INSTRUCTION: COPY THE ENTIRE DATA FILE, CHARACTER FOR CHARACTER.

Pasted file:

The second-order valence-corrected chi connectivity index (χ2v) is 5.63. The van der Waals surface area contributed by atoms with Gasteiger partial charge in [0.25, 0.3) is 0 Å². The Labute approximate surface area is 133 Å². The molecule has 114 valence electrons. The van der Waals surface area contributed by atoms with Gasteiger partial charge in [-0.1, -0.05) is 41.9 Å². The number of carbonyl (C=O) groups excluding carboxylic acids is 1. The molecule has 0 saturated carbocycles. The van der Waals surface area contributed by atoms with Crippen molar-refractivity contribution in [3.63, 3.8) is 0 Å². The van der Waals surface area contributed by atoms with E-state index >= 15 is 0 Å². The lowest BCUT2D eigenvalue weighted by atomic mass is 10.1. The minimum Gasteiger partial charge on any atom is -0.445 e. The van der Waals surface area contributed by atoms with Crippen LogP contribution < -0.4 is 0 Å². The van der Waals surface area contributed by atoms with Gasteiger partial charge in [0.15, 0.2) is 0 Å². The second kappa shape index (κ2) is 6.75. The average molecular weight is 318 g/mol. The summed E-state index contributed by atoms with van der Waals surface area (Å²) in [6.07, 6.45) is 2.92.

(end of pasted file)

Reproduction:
The second-order valence-corrected chi connectivity index (χ2v) is 5.63. The van der Waals surface area contributed by atoms with Gasteiger partial charge in [0.25, 0.3) is 0 Å². The Labute approximate surface area is 133 Å². The molecule has 114 valence electrons. The van der Waals surface area contributed by atoms with Gasteiger partial charge in [-0.1, -0.05) is 41.9 Å². The number of carbonyl (C=O) groups excluding carboxylic acids is 1. The molecule has 0 saturated carbocycles. The van der Waals surface area contributed by atoms with Crippen molar-refractivity contribution in [3.63, 3.8) is 0 Å². The van der Waals surface area contributed by atoms with E-state index >= 15 is 0 Å². The lowest BCUT2D eigenvalue weighted by atomic mass is 10.1. The minimum Gasteiger partial charge on any atom is -0.445 e. The van der Waals surface area contributed by atoms with Crippen LogP contribution < -0.4 is 0 Å². The van der Waals surface area contributed by atoms with Gasteiger partial charge in [0.15, 0.2) is 0 Å². The second kappa shape index (κ2) is 6.75. The average molecular weight is 318 g/mol. The summed E-state index contributed by atoms with van der Waals surface area (Å²) in [6.07, 6.45) is 2.92.